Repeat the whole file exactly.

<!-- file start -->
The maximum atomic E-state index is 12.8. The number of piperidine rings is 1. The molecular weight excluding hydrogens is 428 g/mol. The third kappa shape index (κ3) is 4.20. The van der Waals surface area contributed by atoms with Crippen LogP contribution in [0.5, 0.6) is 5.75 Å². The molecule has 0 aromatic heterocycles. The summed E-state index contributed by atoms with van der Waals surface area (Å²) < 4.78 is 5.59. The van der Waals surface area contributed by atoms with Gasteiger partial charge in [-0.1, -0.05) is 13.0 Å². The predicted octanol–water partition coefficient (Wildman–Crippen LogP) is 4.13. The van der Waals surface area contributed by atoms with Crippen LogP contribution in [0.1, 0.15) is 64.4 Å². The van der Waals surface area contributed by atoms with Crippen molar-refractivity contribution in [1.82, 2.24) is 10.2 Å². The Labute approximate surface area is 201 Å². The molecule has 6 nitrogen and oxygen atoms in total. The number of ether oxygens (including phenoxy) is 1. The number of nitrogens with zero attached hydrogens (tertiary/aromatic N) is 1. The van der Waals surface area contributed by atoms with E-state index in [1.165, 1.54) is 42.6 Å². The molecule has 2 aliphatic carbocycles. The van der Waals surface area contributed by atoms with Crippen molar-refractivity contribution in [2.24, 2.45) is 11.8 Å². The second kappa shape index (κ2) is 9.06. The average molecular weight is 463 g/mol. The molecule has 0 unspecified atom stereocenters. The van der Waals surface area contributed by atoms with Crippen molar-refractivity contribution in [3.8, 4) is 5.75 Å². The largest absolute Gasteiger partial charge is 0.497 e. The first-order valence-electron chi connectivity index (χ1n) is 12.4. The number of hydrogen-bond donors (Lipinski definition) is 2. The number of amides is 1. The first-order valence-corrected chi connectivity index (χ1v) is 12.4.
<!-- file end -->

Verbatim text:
The maximum atomic E-state index is 12.8. The number of piperidine rings is 1. The molecular weight excluding hydrogens is 428 g/mol. The third kappa shape index (κ3) is 4.20. The van der Waals surface area contributed by atoms with Crippen LogP contribution in [0.5, 0.6) is 5.75 Å². The molecule has 0 aromatic heterocycles. The summed E-state index contributed by atoms with van der Waals surface area (Å²) < 4.78 is 5.59. The van der Waals surface area contributed by atoms with Gasteiger partial charge in [-0.1, -0.05) is 13.0 Å². The predicted octanol–water partition coefficient (Wildman–Crippen LogP) is 4.13. The van der Waals surface area contributed by atoms with Crippen LogP contribution in [0.1, 0.15) is 64.4 Å². The van der Waals surface area contributed by atoms with Crippen molar-refractivity contribution in [1.82, 2.24) is 10.2 Å². The Labute approximate surface area is 201 Å². The molecule has 6 nitrogen and oxygen atoms in total. The number of ether oxygens (including phenoxy) is 1. The number of nitrogens with zero attached hydrogens (tertiary/aromatic N) is 1. The van der Waals surface area contributed by atoms with E-state index in [1.165, 1.54) is 42.6 Å². The molecule has 2 aliphatic carbocycles. The van der Waals surface area contributed by atoms with Crippen molar-refractivity contribution in [2.24, 2.45) is 11.8 Å². The second kappa shape index (κ2) is 9.06. The average molecular weight is 463 g/mol. The molecule has 0 unspecified atom stereocenters. The van der Waals surface area contributed by atoms with Crippen molar-refractivity contribution in [3.8, 4) is 5.75 Å². The largest absolute Gasteiger partial charge is 0.497 e. The first-order valence-electron chi connectivity index (χ1n) is 12.4. The number of hydrogen-bond donors (Lipinski definition) is 2. The number of amides is 1. The first-order valence-corrected chi connectivity index (χ1v) is 12.4.